After the prior Robert Downey Jr.- Guy Ritchie Sherlock Holmes earned $524 million globally, you didn't have to be the world's greatest detective to know a sequel would be en route. Turning Arthur Conan Doyle's classic literary tales of detection and deception into rock-'em, sock-'em action with plenty of speed-ramped camera technique and quick, quippy cleverness, these Holmes movies are, really, more like tributes to the character—they might as well be called Doesn't Robert Downey Jr. Look Smashing in a Vest? Still, this is clearly what people want—or, at least, are willing to pay for—and A Game of Shadows' hastily-assembled raft of stylistic and historical anachronisms and large explosions will also do well at the Christmastime cash registers.
Sherlock Holmes, the greatest mind of Victorian England (played by Robert Downey Jr. as Robert Downey Jr. with a British accent) is out of communication and on the case. When right-hand man Dr. Watson (Jude Law, as Jude Law with a mustache) comes to find Holmes before Watson's wedding, the great detective is driving himself mad teasing out the criminal connections between a vast nebula of mergers and acquisitions alongside murders and inquisitions. Holmes sees the hand of Moriarty (Jared Harris, velvety and menacing), a respected academic who Holmes thinks is secretly guiding a continent-spanning conspiracy. Holmes is right.
Finding the proof, though, is what propels the plot to near and far and swoops up an ex-anarchist gypsy fortune teller, Sym (Noomi Rapace) in the quest to learn the true theory and practice of all of Moriarty's hugger-mugger. Sym has her own connection to the backstory, joining Holmes and Watson in their flight across Europe and, not coincidentally, flashing a little leg as she races. Rapace is acceptable filling in the blank reading "Female New Character" in the "Action-Movie Buddy Film" Mad-Libs set screenwriters Michelle Mulroney and Kieran Mulroney used to craft this film. And Steven Fry—an actor, journalist, jack-of-all-trades intellectual who's perhaps the closest real-life analogue to the character—gets in a few brisk bits as Mycroft Holmes, Sherlock's smarter, sloth-like older brother.
Director Guy Ritchie is like a Heismann-winning football player cast in a ballet stage—perfectly talented, but wrong for the circumstance. I know that defending the idea of Holmes as a thinker, not a fighter seems remarkably old-timey, like one of those goons who raves that CDs don't sound as good as vinyl. Still, the fact is that the Holmes tales were great serial detective fiction, not great serialized adventure tales; in most of the Holmes stories, the loudest element in the story is Holmes' stentorian voice declaiming his methods. Ritchie's films go up to 11, and fast-forward historical inventions a few decades so as to provide a few seconds of Watson firing a man-carried machine gun. (If there is a third Sherlock film from this team, I will take over/under bets on an action sequence where the great detective is strapped to a steampunk jetpack.)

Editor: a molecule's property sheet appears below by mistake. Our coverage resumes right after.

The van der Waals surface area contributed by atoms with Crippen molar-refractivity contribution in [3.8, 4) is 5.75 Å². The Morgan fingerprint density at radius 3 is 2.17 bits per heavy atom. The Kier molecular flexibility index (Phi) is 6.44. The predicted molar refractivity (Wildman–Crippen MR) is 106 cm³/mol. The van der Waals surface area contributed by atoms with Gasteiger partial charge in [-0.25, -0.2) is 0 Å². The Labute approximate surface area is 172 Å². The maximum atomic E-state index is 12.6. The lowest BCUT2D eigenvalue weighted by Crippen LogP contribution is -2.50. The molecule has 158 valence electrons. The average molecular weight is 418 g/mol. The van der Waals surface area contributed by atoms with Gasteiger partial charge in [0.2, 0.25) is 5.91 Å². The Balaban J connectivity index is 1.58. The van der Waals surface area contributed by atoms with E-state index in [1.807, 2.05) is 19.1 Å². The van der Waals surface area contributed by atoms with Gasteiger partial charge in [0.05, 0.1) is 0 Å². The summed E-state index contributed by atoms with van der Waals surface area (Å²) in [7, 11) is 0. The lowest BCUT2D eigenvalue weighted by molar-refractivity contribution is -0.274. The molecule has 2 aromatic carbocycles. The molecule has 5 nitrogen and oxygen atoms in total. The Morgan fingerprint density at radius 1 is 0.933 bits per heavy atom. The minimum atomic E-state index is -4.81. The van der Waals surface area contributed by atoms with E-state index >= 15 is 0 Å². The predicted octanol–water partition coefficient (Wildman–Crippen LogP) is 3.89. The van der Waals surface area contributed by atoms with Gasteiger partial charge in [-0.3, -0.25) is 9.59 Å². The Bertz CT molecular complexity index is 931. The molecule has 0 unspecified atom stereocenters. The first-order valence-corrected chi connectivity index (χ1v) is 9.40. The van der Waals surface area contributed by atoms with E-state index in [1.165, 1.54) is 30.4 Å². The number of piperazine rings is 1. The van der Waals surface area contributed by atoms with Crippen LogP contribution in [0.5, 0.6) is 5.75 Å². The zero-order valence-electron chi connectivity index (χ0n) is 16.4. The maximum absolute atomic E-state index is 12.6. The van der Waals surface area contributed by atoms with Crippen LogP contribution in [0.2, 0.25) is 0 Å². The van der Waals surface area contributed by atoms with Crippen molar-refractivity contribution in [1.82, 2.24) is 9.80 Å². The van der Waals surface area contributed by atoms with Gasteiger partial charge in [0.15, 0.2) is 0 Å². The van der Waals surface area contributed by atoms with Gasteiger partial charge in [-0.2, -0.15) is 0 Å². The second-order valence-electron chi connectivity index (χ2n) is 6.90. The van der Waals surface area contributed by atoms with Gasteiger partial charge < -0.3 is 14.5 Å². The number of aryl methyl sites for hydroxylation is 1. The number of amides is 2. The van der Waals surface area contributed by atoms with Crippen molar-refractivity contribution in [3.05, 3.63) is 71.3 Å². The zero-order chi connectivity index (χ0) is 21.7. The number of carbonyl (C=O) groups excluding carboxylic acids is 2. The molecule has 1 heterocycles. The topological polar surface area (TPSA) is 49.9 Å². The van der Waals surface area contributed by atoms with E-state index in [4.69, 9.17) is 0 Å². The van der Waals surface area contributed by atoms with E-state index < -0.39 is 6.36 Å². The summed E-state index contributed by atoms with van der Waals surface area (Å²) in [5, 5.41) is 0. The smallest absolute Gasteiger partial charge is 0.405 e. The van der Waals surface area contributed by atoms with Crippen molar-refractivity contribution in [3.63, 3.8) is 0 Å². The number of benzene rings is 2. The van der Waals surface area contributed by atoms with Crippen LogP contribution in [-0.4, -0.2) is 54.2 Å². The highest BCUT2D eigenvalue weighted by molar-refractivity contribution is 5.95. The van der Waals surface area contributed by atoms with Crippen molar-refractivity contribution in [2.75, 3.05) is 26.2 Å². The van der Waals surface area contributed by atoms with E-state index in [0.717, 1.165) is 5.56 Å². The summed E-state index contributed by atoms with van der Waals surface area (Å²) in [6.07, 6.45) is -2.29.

The paradox is that the BBC's most recent iteration of Holmes, Sherlock, is set in the present-day but keeps the spirit and snap of the original stories, while the Sherlock Holmes films, faithful to the Victorian era setting, completely fumble the tone and tenor. Ritchie's stutter-step direction-slow-mo choreography of what's about to happen seen right before it does in faster-than-realtime, sped-up escapes drenched in slowness before they pause as static images served him well in films like Snatch and Lock, Stock and Two Smoking Barrels, but here it feels like putting Jimmy Page among the symphony: too rock and roll, too loud, too proud for the more refined mental acrobatics of the original tales.
But who could dislike Downey and Law's zig-zagging dialogue. Or the first-ever staging of the famous battle at Reichenbach Falls to involve both CGI and slow-mo UFC grappling moves, with the fisticuffs coming immediately on the heels of a chess game that is, not unsurprisingly, shot as if it were fisticuffs. Sherlock Holmes: A Game of Shadows is, to paraphrase another Warner Brothers moneymaker, not the Holmes we need, but the Holmes we deserve. There were moments of action in Shadows where I could not for the life of me determine or deduce the spatial axis between shooter and shoot-ee: Were they on the same train? Separate trains? Shooting down the middle of the train? Through the sides? Thankfully, I was then distracted from this concern by a loud explosion, a hyper-amplified bullet-into-chamber sound effect and the roaring noise of Arthur Conan Doyle spinning in his grave. Big and bold and brash and blunt, Sherlock Holmes: A Game of Shadows is never more than a stunning, mis-made moneymaker that feels like a sketch of itself.
Distributor: Warner Brothers
Cast: Robert Downey Jr., Jude Law, Jared Harris, Noomi Rapace
Director: Guy Ritchie
Screenwriters: Michelle Mulroney and Kieran Mulroney
Producers: Bruce Berman, Steve Clark-Hall, Susan Downey, Peter Eskelen, Dan Lin, Joel Silver, Lionel Wigram
Rating: Rated PG-13 for intense sequences of violence and action, and some drug material
Running time: 129 Mins
Release date: Dec. 16, 2011